Tuesday, April 07, 2009

The dynamic opioid analgesic segment continues to evolve – reformulation advances rapid acting and long duration analgesics

The treatment of pain continues to suffer significant unmet needs. One of the oldest classes of analgesics, the opioids, remains a large and dynamic one which has changed significantly over the past few years.

As described in today’s featured report, Forecast Insight: Opioids, the market value for opioids was reportedly worth $8.4 billion across the 7 major markets in 2007. Growth has continued at a CAGR of 4% and is expected to grow at this rate through to 2018 at which time the market is expected to be worth $11.9 billion. This is remarkable given current market pressures including price competition, generic availability, negative stigma, and the US Risk Evaluation and Mitigation Strategy.

One drug development concept central to the opioid class is reformulation. The development of new combination therapies and delivery forms is a relatively inexpensive development process thereby presenting accessible strategies to mid- and small sized drug delivery and development companies. The attractiveness of the class is amplified by the large patient base and comparatively low market entry barriers

Reformulation of established opioids offers a useful means of treating breakthrough pain (by developing formulation with a fast onset of action) or chronic pain (by developing extended release formulations).

OxyContin, Duragesic, Kadian, Avinza and Opana are all extended-release reformulations of opioids. Duragesic has suffered from product recalls as well as generic incursion and hence a decline in revenue. Generic equivalents of Duragesic have also suffered product recalls and so OxyContin is expected to enjoy a majority market share this year with sales of $3 billion expected across the 7 major markets.

Activity in the development of extended release formulations continues however and there is a current emphasis on reducing abuse potential, frequently through the incorporation of naltrexone, an opioid receptor antagonist. The launch of several oxycodone controlled release-based opioids with anti-abuse potential will erode OxyContin’s market share in the mid-term. Despite this it is unlikely that any individual anti-abuse opioid brands will gain blockbuster revenues. This reflects unclear demand from frontline stakeholders such as prescribers and patients, and the flood of brands set to enter the market. Moreover the development of anti-abuse opioids appears to be a US-specific trend in the pipeline.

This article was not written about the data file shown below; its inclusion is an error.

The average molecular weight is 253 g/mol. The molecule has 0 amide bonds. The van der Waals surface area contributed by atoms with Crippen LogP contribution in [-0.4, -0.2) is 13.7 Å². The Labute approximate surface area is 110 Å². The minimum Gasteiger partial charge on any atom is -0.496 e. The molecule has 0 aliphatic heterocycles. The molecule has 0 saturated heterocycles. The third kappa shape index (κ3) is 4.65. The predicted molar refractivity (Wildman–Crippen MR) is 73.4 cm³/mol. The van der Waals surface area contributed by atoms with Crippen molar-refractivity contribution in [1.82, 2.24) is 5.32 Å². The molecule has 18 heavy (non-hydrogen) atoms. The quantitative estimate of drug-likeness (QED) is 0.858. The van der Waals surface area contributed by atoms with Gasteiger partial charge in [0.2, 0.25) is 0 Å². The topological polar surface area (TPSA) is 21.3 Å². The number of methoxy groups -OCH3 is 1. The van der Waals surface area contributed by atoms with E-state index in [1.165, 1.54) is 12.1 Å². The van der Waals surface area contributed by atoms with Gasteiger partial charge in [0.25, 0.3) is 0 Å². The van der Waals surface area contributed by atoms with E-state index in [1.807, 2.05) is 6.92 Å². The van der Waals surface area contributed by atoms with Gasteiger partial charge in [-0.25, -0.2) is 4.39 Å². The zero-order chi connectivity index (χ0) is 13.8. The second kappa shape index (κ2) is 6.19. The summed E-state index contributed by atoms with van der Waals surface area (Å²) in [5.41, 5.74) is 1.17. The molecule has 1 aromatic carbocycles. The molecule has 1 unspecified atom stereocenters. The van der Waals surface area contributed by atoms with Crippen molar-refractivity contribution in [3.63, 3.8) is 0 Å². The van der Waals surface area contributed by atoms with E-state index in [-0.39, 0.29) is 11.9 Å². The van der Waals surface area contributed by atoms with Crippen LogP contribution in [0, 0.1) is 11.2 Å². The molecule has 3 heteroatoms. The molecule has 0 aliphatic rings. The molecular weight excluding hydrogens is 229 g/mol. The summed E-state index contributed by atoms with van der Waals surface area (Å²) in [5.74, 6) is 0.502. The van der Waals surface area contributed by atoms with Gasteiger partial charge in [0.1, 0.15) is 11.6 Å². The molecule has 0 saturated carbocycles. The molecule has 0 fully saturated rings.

Despite the fragmented nature of anti-abuse opioids, King Pharmaceutical’s anti-abuse opioid franchise does however look set to reach blockbuster levels with combined sales of Remoxy (oxycodone controlled-release), Embeda (morphine extended release and naltrexone) and the immediate-release opioid Acurox (oxycodone and niacin) forecast to generate around $1 billion per annum by 2018

Overall the long-acting opioids market is expected to grow from $5.0 billion in 2007 to $6.1 billion in 2018 across the 7 major markets.

Reformulations enabling rapid onset of analgesia have, like extended release formulation, also gained significant attention. In particular this is to satisfy the demand for improved treatments of breakthrough pain. Actiq and Fentora are fentanyl formulations with transmucosal and buccal routes of action respectively. Choices open to physician and patient are likely to grow as dissolvable and spray formulations advance through the pipeline.

While the current market for short- and rapid acting opioids is quite low ($771m in 2007), growth is expected with sales expected to reach $1.7 billion by 2018 in the 7 major markets, representing the strongest growth rate among the opioid market. This reflects new product entries in addition to an expected increase in Fentora sales should it receive approval for non-cancer pain. The FDA issued a complete response letter for this submission in September 2008.

Unlike the anti-abuse long-acting opioids, short- and rapid-acting opioids are being developed across all three major market regions (US, 5EU and Japan). Cephalon’s Fentora is expected to remain the market leading brand in the US, however experienced local marketing partners such as Meda (Onsolis, buccal fentanyl) and Nycomed (Instanyl, intranasal fentanyl) are expected to provide significantly more competition to Cephalon in what will become an increasingly fragmented European market

All in all the opioid market remains dynamic. Hopefully development will feed through to improved treatments of pain. This editorial is based on new data reported in our current feature: Forecast Insight: Opioids - Saturation limits the commercial potential of individual brands

Other recent market research and pipeline reports:


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